The ADCIRC Storm Surge Guidance System combines information on tides, river flows, wind, atmospheric pressure and surface waves to predict the response of the coastal ocean, including when, where and to what extent storm surge and flooding will impact a coastal community, often with greater precision than other available models. ADCIRC can be used to analyze the response due to historical storms, statistical sets of storms for risk analysis and design, hypothetical storms scenarios for planning and for forecasting storm events in real time.

Results are made publicly available on the Coastal Emergency Risks Assessment (CERA) website.

Several Coastal Resilience Center researchers involved in ongoing projects are continuing to improve ADCIRC by adding new model inputs, such as precipitation, and decreasing the computer power needed to run simulations.

Results generated by ADCIRC are used by multiple federal and state agencies to help predict flooding associated with storm surge. The U.S. Army Corps of Engineers, the National Oceanic and Atmospheric Administration, the U.S. Coast Guard, the Federal Emergency Management Agency and the North Carolina Department of Emergency Management are among the agencies that factor ADCIRC modeling into their operations. At the local level, results are shared with coastal emergency managers to assist with decision making including road closings, evacuations and search and rescue operations.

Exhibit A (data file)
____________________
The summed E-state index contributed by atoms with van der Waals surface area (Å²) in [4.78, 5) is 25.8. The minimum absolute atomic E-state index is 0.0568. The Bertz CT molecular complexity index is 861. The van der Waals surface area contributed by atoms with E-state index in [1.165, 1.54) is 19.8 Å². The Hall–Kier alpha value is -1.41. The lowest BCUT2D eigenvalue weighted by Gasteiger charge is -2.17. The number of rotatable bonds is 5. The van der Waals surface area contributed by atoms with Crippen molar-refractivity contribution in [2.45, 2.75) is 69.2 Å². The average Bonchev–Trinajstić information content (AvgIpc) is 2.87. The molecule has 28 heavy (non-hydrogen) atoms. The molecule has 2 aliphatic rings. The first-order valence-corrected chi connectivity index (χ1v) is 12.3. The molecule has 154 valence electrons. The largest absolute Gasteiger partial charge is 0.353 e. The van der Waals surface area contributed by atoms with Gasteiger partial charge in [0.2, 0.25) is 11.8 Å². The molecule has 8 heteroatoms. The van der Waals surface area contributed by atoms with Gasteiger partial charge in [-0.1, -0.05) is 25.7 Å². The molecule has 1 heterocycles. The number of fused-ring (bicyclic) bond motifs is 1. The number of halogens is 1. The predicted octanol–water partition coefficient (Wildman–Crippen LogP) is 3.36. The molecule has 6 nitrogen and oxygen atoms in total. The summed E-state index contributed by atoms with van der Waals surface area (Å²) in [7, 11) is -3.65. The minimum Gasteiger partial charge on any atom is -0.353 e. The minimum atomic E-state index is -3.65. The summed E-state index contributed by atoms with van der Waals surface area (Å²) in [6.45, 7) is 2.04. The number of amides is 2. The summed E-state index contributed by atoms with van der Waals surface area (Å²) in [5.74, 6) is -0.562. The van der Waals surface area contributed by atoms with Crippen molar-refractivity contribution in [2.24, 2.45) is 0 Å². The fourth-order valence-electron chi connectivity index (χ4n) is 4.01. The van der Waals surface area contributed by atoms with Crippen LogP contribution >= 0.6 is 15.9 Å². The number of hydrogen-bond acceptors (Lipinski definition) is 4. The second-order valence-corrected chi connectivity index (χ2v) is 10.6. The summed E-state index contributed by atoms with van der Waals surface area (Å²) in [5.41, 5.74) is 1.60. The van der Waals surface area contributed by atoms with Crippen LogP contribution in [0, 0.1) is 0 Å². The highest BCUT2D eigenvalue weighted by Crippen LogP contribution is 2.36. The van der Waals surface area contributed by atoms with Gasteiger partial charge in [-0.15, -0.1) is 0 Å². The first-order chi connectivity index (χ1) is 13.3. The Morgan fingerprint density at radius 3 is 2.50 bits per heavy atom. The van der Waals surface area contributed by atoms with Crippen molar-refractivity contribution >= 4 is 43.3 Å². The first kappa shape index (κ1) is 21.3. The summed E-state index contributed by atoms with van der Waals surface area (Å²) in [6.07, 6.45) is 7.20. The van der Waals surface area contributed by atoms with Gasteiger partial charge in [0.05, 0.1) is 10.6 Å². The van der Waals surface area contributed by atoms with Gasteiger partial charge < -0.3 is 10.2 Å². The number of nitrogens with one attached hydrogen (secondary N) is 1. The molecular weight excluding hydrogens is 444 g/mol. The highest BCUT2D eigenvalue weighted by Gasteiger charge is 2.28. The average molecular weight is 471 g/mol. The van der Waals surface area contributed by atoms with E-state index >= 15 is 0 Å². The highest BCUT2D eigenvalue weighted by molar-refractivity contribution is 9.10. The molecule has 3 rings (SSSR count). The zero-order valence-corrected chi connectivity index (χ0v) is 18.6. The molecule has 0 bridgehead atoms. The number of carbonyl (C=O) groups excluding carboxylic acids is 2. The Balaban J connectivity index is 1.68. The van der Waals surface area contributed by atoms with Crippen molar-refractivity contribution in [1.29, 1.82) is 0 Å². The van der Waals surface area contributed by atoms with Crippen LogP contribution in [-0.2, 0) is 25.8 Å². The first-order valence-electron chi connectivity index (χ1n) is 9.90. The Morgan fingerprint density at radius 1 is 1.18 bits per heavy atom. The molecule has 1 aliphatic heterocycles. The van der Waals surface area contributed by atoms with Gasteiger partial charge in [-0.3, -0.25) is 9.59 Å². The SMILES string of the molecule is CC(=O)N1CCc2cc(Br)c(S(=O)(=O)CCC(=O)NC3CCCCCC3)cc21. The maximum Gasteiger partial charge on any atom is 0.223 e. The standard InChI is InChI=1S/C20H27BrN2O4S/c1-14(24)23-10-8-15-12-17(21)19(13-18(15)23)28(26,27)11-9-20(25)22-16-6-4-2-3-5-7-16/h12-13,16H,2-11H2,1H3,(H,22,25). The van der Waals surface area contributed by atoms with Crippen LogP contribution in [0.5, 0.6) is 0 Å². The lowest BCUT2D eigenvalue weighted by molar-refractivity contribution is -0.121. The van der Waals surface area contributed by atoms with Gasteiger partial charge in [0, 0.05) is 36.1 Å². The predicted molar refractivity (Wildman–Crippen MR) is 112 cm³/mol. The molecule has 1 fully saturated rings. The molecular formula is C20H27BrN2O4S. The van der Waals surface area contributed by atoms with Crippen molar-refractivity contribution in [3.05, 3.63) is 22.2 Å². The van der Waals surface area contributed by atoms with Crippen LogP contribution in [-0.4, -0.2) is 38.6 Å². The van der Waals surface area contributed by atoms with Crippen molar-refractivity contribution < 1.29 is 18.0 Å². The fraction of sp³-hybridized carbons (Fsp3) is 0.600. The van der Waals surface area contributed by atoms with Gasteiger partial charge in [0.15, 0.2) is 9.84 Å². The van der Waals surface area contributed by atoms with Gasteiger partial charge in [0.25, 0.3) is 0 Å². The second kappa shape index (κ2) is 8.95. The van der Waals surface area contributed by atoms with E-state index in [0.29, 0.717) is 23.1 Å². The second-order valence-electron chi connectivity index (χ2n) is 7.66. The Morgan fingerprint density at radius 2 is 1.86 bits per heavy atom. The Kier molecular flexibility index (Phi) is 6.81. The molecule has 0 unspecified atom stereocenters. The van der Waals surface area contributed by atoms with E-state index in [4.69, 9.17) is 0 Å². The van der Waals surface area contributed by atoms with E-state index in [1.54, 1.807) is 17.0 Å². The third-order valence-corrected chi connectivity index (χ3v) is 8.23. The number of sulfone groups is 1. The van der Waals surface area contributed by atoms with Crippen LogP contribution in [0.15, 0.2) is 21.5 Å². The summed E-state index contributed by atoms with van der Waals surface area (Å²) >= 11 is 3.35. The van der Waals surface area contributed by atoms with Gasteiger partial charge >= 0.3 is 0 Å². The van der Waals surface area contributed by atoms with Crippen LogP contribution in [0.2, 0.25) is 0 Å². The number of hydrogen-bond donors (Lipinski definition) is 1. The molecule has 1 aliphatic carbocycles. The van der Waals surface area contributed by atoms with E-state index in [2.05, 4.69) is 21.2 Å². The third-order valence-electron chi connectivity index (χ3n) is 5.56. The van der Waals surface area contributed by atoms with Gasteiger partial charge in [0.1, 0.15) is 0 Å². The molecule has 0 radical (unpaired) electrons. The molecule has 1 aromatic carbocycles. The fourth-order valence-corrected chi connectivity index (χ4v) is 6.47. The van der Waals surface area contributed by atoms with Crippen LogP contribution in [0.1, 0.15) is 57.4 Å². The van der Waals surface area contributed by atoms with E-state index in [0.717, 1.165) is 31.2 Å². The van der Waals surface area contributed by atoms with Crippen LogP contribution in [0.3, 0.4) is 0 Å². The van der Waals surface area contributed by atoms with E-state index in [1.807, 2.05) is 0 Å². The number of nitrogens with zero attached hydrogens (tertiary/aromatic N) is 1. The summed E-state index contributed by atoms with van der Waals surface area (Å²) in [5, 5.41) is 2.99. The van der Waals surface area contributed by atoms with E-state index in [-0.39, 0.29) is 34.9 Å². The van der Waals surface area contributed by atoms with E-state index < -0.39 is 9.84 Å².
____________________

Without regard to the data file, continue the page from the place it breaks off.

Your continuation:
Mapping results through CERA

ADCIRC coastal forecasts are currently run on supercomputers at the Renaissance Computing Institute (RENCI) at UNC-Chapel Hill, at the Center for Computation and Technology (CCT) at Louisiana State University, at the Texas Advanced Computing Center (TACC) at the University of Texas and at other collaborating partner institutions. Forecast results are displayed using a Louisiana State University-based CERA platform that projects results onto a map for presentation. In addition, shape files can be downloaded for use with standard GIS applications. During active hurricane events, ADCIRC model runs are initiated every time a new storm forecast is released by the National Hurricane Center.

CERA helps users understand the potential impacts and timing of storm surge. This provides more information to decision-makers and first responders to support their due diligence efforts to achieve better outcomes.

More information is available at and